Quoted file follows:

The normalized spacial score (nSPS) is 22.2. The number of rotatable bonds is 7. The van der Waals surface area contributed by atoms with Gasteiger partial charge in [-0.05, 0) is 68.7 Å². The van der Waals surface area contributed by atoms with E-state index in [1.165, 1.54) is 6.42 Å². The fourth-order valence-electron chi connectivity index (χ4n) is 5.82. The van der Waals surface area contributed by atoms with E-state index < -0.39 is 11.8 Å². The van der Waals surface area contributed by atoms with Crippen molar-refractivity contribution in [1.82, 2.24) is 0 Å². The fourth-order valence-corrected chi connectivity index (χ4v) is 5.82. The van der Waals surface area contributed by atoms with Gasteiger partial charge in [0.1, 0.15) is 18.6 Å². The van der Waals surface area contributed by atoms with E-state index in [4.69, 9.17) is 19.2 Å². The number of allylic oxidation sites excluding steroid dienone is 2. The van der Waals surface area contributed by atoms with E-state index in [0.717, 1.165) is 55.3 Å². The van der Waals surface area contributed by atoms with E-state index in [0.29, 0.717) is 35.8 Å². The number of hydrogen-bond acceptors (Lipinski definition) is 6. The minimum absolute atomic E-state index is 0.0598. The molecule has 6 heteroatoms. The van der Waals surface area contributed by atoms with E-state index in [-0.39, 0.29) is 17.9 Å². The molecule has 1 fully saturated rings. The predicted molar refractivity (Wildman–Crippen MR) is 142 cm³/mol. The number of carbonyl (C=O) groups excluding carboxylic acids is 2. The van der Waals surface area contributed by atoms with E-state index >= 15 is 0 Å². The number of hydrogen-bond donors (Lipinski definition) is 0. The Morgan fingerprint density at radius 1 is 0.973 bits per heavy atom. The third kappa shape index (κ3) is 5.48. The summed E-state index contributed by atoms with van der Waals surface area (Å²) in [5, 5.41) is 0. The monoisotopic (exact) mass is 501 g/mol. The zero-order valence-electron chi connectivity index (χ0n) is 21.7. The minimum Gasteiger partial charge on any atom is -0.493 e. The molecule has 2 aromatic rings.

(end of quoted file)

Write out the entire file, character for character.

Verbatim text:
The normalized spacial score (nSPS) is 22.2. The number of rotatable bonds is 7. The van der Waals surface area contributed by atoms with Gasteiger partial charge in [-0.05, 0) is 68.7 Å². The van der Waals surface area contributed by atoms with E-state index in [1.165, 1.54) is 6.42 Å². The fourth-order valence-electron chi connectivity index (χ4n) is 5.82. The van der Waals surface area contributed by atoms with E-state index < -0.39 is 11.8 Å². The van der Waals surface area contributed by atoms with Crippen molar-refractivity contribution in [1.82, 2.24) is 0 Å². The fourth-order valence-corrected chi connectivity index (χ4v) is 5.82. The van der Waals surface area contributed by atoms with Gasteiger partial charge in [0.1, 0.15) is 18.6 Å². The van der Waals surface area contributed by atoms with E-state index in [4.69, 9.17) is 19.2 Å². The number of allylic oxidation sites excluding steroid dienone is 2. The van der Waals surface area contributed by atoms with E-state index in [0.717, 1.165) is 55.3 Å². The van der Waals surface area contributed by atoms with E-state index in [0.29, 0.717) is 35.8 Å². The number of hydrogen-bond acceptors (Lipinski definition) is 6. The minimum absolute atomic E-state index is 0.0598. The molecule has 6 heteroatoms. The van der Waals surface area contributed by atoms with E-state index in [-0.39, 0.29) is 17.9 Å². The molecule has 1 fully saturated rings. The predicted molar refractivity (Wildman–Crippen MR) is 142 cm³/mol. The number of carbonyl (C=O) groups excluding carboxylic acids is 2. The van der Waals surface area contributed by atoms with E-state index >= 15 is 0 Å². The number of hydrogen-bond donors (Lipinski definition) is 0. The Morgan fingerprint density at radius 1 is 0.973 bits per heavy atom. The third kappa shape index (κ3) is 5.48. The summed E-state index contributed by atoms with van der Waals surface area (Å²) in [5, 5.41) is 0. The monoisotopic (exact) mass is 501 g/mol. The zero-order valence-electron chi connectivity index (χ0n) is 21.7. The minimum Gasteiger partial charge on any atom is -0.493 e. The molecule has 2 aromatic rings.